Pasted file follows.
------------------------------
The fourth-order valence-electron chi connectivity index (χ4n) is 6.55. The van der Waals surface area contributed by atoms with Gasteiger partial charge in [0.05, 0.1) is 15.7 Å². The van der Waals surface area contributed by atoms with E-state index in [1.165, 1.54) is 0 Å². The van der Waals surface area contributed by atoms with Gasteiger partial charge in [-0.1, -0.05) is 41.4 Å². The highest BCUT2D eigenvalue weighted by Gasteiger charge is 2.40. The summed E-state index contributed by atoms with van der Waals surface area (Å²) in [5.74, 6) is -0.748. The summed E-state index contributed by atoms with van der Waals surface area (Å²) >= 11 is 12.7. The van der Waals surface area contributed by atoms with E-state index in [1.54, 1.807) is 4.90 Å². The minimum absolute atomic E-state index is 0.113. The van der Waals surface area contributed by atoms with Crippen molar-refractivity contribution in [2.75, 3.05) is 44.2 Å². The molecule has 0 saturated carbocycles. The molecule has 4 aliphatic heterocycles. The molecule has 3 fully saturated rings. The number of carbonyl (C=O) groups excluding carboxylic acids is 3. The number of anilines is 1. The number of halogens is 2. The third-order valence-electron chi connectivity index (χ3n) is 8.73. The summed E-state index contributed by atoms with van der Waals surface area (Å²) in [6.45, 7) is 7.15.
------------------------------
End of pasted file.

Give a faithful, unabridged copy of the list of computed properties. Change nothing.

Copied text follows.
The fourth-order valence-electron chi connectivity index (χ4n) is 6.55. The van der Waals surface area contributed by atoms with Gasteiger partial charge in [0.05, 0.1) is 15.7 Å². The van der Waals surface area contributed by atoms with E-state index in [1.165, 1.54) is 0 Å². The van der Waals surface area contributed by atoms with Gasteiger partial charge in [-0.1, -0.05) is 41.4 Å². The highest BCUT2D eigenvalue weighted by Gasteiger charge is 2.40. The summed E-state index contributed by atoms with van der Waals surface area (Å²) in [5.74, 6) is -0.748. The summed E-state index contributed by atoms with van der Waals surface area (Å²) >= 11 is 12.7. The van der Waals surface area contributed by atoms with E-state index in [1.54, 1.807) is 4.90 Å². The minimum absolute atomic E-state index is 0.113. The van der Waals surface area contributed by atoms with Crippen molar-refractivity contribution in [2.75, 3.05) is 44.2 Å². The molecule has 0 saturated carbocycles. The molecule has 4 aliphatic heterocycles. The molecule has 3 fully saturated rings. The number of carbonyl (C=O) groups excluding carboxylic acids is 3. The number of anilines is 1. The number of halogens is 2. The third-order valence-electron chi connectivity index (χ3n) is 8.73. The summed E-state index contributed by atoms with van der Waals surface area (Å²) in [6.45, 7) is 7.15.